Submission of Thanet’s Draft Local Plan may now be delayed until 2019

The local plan is a blueprint for new housing, business and infrastructure on the isle

Thanet council expects work to resubmit the Thanet Draft Local Plan, following the vote to reject publication of the initial plan, to take until next year.

The authority was required to respond to a government threat of intervention, issued in November, for failure to publish an up-to-date local plan – which is a blueprint for housing, business and infrastructure in Thanet.

The threat, made by Secretary of State Sajid Javid, said the failure of Thanet and 14 other authorities to meet deadlines to put a local plan in place meant the government serving notice of its intention to intervene.

In his letter Sajid Javid said Thanet, and the other authorities, had until January 31 to justify to Government the failure to produce a Local Plan.

Thanet political group leaders met on January 30 to be briefed on the next steps in the local plan process. The following day TDC submitted its response to the Secretary of State for Housing, Communities and Local Government and made a fresh call for housing sites.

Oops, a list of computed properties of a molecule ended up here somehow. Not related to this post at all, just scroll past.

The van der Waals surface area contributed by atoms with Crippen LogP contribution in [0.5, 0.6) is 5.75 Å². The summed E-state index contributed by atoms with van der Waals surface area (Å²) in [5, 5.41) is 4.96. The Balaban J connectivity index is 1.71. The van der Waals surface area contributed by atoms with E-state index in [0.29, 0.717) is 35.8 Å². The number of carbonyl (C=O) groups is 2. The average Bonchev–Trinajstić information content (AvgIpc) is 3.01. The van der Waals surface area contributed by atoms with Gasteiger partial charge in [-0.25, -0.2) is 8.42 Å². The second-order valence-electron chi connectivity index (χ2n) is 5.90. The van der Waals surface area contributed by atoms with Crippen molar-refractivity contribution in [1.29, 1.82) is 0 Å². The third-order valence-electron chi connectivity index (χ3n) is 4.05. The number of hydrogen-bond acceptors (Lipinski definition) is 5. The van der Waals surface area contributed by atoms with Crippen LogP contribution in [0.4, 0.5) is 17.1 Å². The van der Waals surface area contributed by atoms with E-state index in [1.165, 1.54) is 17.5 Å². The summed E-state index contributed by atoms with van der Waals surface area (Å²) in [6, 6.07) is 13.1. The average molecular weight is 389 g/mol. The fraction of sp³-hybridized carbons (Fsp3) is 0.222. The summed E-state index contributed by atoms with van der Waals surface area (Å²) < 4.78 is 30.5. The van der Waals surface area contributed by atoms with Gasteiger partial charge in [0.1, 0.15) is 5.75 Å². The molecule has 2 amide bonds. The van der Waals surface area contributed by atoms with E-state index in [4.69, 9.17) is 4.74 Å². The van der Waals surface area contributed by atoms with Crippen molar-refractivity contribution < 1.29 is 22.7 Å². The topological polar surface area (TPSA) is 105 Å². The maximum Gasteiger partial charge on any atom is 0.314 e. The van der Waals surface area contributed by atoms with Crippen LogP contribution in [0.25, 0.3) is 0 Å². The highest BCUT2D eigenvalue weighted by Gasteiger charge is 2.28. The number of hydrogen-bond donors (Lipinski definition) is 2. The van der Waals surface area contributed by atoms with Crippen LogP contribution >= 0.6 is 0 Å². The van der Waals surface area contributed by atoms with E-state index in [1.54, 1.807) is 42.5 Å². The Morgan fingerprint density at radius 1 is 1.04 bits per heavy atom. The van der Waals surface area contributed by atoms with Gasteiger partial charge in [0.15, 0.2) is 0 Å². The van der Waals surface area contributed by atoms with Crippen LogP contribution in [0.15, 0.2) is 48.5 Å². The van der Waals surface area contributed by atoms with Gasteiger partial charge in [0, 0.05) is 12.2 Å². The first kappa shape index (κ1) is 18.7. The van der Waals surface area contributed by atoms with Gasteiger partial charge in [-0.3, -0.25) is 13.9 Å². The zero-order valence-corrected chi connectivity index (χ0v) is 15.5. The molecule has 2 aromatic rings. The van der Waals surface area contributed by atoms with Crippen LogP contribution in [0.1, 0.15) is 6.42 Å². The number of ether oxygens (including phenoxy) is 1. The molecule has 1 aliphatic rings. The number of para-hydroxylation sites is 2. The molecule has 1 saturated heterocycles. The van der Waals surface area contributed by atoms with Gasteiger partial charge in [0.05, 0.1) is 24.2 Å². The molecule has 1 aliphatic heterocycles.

In the response to the Secretary of State TDC says independent expert planning advice confirmed that the draft Local Plan recommended to Full Council would have met the required tests of ‘soundness’.

Councillors voted the plan down

However, the next stage of the plan was voted down by 35 councillors against, with 20 in favour. A change of status for Manston to a mixed-use designation to include 2,500 homes proved the downfall of the plan. An amendment to defer for two years the mixed-use designation pending the resolution of the DCO process was not sufficient to persuade the majority of councillors.

There were also issues over housing numbers with a strong campaign to protect sites mounted by the Birchington Action Group Against TDC Local Plan members, although this has not been addressed in the response letter to the Secretary of State.